CLOSE

Now Commenting On:

Braves focus on hitting during Day 2 of Draft

Braves focus on hitting during Day 2 of Draft

For years, the Braves have been renowned for stockpiling young pitchers in the First-Year Player Draft. But with the likes of Julio Teheran, Arodys Vizcaino, Randall Delgado and Mike Minor tearing up the Minor Leagues, not to mention the long-term projections of Tommy Hanson and Jair Jurrjens who are already in the Majors, pitching wasn't an absolute necessity for the Braves to pursue urgently at the beginning of the Draft.

Draft Central

Instead, Day 2 focused on the offense and finding some quality bats to boost the team's lineup. And lastly, to find someone to man the third base position long after Braves icon Chipper Jones calls it quits.

"We're not going to find a replacement for him -- he's a Hall of Famer," Braves scouting director Tony DeMacio said. "We were looking for somebody to fill the corner when Chipper decides he's done playing. We focused on taking a couple potential guys that could fill that position."

With two of their first three picks on Tuesday, the Braves might have done just that. First up at pick No. 53 was converted outfielder Tony Cunningham from Jacksonville State. Cunningham has been on the Braves' radar for some time, but he won't be continuing to make plays in center field, like he did on July 23 in the Cape Cod All-Star game when his diving catch made SportsCenter's Top 10 Plays.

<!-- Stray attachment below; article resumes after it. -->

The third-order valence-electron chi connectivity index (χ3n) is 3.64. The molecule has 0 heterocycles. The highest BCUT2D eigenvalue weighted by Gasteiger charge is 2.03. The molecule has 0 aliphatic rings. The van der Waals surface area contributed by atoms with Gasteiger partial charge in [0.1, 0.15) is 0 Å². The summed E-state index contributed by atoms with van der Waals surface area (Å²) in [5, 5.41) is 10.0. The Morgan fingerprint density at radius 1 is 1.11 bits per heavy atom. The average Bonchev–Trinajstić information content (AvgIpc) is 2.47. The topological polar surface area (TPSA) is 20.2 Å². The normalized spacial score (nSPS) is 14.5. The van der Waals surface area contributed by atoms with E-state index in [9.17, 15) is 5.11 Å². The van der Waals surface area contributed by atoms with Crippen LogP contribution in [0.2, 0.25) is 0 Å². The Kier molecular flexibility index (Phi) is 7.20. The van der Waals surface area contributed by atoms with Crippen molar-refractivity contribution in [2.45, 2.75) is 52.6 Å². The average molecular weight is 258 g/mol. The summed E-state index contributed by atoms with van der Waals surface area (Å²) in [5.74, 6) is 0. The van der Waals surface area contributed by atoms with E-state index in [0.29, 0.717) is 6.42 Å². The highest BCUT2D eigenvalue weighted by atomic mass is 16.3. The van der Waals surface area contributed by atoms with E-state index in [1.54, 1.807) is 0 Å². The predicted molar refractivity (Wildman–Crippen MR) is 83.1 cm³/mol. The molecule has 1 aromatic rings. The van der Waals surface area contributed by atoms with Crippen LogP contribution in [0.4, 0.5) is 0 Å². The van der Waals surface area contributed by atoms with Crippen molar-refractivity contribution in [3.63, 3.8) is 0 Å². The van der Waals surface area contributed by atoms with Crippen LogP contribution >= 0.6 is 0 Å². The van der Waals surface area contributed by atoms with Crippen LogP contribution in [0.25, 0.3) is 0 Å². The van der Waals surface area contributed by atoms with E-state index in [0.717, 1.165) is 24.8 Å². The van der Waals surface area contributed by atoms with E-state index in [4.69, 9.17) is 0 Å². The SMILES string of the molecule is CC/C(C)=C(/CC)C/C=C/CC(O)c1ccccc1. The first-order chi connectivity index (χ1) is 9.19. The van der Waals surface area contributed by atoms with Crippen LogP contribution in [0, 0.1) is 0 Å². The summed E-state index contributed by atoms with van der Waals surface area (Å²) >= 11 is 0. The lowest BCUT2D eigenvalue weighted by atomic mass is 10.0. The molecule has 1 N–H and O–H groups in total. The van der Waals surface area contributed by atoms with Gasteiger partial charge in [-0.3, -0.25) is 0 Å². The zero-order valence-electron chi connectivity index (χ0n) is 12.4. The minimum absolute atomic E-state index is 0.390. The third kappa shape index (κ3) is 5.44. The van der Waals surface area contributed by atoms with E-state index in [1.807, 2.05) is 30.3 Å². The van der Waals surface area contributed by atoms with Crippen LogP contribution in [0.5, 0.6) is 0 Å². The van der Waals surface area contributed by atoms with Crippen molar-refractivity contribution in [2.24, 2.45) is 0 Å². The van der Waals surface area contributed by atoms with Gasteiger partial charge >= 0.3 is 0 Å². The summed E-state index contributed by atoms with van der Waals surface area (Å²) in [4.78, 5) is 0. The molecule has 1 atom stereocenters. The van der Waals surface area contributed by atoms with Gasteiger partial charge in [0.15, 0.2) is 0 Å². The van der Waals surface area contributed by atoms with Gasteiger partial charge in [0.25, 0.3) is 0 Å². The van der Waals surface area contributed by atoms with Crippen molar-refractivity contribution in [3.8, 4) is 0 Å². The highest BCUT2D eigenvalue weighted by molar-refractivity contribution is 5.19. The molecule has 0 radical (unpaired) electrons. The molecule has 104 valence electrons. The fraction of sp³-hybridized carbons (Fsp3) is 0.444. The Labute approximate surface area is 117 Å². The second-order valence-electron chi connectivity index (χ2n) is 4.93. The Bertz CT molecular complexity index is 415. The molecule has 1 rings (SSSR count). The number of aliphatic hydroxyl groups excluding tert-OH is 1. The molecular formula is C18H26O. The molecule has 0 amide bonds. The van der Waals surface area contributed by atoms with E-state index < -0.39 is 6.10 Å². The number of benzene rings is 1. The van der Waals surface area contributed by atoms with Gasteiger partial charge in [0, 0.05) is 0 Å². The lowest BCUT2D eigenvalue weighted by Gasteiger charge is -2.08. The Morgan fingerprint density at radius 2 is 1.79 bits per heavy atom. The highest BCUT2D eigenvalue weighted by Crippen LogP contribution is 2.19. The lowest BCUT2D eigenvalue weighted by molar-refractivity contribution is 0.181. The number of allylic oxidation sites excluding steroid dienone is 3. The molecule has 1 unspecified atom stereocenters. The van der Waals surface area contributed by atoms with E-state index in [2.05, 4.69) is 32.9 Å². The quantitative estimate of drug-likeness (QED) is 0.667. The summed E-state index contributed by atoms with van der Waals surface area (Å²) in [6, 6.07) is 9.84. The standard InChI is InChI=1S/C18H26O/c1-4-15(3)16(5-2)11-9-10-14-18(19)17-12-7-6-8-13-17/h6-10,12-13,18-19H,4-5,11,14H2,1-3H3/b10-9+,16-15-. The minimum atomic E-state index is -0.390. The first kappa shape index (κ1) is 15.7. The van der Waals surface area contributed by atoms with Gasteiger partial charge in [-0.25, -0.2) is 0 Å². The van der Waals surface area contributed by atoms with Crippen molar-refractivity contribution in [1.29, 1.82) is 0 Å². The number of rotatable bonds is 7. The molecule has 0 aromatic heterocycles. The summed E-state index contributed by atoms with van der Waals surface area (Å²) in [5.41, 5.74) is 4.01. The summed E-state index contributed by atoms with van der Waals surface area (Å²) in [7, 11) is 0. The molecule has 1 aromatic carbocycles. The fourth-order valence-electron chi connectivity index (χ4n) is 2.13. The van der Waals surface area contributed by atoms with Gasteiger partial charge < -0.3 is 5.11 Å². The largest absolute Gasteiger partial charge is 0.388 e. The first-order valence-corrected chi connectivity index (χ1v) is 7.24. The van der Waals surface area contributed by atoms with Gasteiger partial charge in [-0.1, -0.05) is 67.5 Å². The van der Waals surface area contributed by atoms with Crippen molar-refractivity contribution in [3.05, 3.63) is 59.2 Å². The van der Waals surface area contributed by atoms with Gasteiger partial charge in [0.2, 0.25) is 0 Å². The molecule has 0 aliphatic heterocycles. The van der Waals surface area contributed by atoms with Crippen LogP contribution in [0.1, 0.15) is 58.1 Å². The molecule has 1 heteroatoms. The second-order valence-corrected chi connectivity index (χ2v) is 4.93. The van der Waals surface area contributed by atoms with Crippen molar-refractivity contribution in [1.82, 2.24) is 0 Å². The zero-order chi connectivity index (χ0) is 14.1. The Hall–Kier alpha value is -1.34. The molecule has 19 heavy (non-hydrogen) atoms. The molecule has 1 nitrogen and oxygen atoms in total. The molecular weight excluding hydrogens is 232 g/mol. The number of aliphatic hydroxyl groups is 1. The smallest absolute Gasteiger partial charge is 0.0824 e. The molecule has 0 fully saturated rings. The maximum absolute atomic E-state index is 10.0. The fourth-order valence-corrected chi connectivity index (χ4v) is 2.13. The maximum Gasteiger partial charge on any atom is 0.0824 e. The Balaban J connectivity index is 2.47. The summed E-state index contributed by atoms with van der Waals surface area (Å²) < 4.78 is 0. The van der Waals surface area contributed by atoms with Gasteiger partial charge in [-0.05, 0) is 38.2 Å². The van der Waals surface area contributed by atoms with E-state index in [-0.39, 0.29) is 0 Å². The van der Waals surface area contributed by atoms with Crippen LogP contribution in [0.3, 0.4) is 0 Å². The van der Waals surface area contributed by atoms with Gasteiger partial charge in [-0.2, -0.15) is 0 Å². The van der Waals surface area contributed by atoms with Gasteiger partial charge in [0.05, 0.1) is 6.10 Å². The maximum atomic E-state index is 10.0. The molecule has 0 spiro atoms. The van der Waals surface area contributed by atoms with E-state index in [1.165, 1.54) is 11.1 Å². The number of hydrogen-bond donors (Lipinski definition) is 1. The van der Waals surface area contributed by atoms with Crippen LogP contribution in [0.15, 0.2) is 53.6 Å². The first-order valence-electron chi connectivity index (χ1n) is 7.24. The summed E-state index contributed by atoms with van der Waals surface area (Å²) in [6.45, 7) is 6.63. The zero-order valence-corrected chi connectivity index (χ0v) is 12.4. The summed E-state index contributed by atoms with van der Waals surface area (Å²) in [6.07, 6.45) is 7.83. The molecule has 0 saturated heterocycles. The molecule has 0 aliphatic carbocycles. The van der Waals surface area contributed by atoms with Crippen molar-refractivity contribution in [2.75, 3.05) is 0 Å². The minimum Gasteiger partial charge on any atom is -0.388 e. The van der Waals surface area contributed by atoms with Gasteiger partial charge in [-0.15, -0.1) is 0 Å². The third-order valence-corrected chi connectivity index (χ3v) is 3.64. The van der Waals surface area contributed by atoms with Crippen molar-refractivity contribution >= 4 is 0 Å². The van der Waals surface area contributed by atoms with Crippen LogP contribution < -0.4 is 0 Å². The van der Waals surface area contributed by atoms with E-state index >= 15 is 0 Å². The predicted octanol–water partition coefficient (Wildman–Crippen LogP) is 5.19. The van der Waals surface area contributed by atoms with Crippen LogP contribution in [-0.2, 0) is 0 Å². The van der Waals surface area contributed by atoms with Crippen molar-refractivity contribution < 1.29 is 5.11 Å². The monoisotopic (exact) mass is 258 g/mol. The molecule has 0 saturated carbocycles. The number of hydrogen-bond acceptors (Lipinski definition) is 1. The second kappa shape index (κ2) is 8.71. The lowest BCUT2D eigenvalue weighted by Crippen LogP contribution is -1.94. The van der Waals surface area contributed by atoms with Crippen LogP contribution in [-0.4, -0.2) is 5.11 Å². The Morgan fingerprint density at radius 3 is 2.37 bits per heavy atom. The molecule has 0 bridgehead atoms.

"He was an infielder," DeMacio said. "He only played the outfield because they had a need out there. They had a couple other guys that could play in the middle. His bat is what sticks out. Bats play in the big leagues. If he hits, he's going to play somewhere. He's not going to have 25-30 home run power, but we think he has enough power to go to the corner if the need is there. Only his bat will decide where he goes."

During the summer in the prestigious Cape Cod League, Cunningham batted .378. And during the season with Jacksonville State, he average .359. The bat looks like it'll be taking him far.

Meanwhile, at pick No. 101, the Braves selected Pittsburgh third baseman and Big East Player of the Year, Joe Leonard, who smashed eight home runs, but also converted eight saves as a reliever. One thing is clear, however, Leonard's focus will solely be on hitting dingers.

"We drafted Leonard for his bat," DeMacio said. "That's what his strength is that will get him to the Major League level."

The Draft completed rounds two through 30 on Tuesday, and of the Braves' first 10 picks, seven were position players. The first pitcher who could someday compete in Atlanta was Andrelton Simmons from Western Oklahoma State. He's listed as a shortstop, but has been used a lot as a pitcher, as well. DeMacio reiterated that like Leonard with his multiple position capabilities, Simmons would be focusing on one area of his game. For Simmons, that will be pitching. Still, the area of need for the Braves on Tuesday was position players and bats. The team's draftees accomplished those goals.

"We still looked at position guys primarily," DeMacio said. "We didn't want to pass on any hard-throwing guys. We took a couple pitchers as well. We looked at some bats -- our primary focus."

Chris Hempson is an associate reporter for MLB.com. This story was not subject to the approval of Major League Baseball or its clubs.

{}
{}